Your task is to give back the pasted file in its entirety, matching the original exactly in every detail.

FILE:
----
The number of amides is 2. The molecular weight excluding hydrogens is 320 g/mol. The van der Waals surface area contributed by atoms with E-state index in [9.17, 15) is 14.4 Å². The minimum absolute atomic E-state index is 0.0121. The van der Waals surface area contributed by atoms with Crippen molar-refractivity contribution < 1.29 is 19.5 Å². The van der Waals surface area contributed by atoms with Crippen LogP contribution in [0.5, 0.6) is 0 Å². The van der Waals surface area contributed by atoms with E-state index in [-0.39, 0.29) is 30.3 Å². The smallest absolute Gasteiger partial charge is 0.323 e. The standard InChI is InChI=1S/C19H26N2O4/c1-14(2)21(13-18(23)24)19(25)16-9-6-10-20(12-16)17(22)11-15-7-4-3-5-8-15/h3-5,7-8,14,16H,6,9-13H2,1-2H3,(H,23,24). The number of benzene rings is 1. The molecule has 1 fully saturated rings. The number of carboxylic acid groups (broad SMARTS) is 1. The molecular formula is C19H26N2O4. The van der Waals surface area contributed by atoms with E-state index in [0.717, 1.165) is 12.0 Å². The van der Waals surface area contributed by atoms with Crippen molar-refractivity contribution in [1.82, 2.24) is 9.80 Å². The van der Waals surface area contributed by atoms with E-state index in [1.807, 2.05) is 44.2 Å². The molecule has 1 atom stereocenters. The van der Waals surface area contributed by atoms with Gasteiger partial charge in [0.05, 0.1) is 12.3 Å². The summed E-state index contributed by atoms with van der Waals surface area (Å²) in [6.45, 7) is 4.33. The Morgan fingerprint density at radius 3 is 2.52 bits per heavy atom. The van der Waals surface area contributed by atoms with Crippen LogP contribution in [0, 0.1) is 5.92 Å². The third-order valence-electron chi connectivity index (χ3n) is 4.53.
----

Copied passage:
The number of amides is 2. The molecular weight excluding hydrogens is 320 g/mol. The van der Waals surface area contributed by atoms with E-state index in [9.17, 15) is 14.4 Å². The minimum absolute atomic E-state index is 0.0121. The van der Waals surface area contributed by atoms with Crippen molar-refractivity contribution < 1.29 is 19.5 Å². The van der Waals surface area contributed by atoms with Crippen LogP contribution in [0.5, 0.6) is 0 Å². The van der Waals surface area contributed by atoms with E-state index in [-0.39, 0.29) is 30.3 Å². The smallest absolute Gasteiger partial charge is 0.323 e. The standard InChI is InChI=1S/C19H26N2O4/c1-14(2)21(13-18(23)24)19(25)16-9-6-10-20(12-16)17(22)11-15-7-4-3-5-8-15/h3-5,7-8,14,16H,6,9-13H2,1-2H3,(H,23,24). The number of benzene rings is 1. The molecule has 1 fully saturated rings. The number of carboxylic acid groups (broad SMARTS) is 1. The molecular formula is C19H26N2O4. The van der Waals surface area contributed by atoms with E-state index in [0.717, 1.165) is 12.0 Å². The van der Waals surface area contributed by atoms with Crippen molar-refractivity contribution in [1.82, 2.24) is 9.80 Å². The van der Waals surface area contributed by atoms with E-state index in [1.807, 2.05) is 44.2 Å². The molecule has 1 atom stereocenters. The van der Waals surface area contributed by atoms with Gasteiger partial charge in [0.05, 0.1) is 12.3 Å². The summed E-state index contributed by atoms with van der Waals surface area (Å²) in [6.45, 7) is 4.33. The Morgan fingerprint density at radius 3 is 2.52 bits per heavy atom. The van der Waals surface area contributed by atoms with Crippen LogP contribution in [0, 0.1) is 5.92 Å². The third-order valence-electron chi connectivity index (χ3n) is 4.53.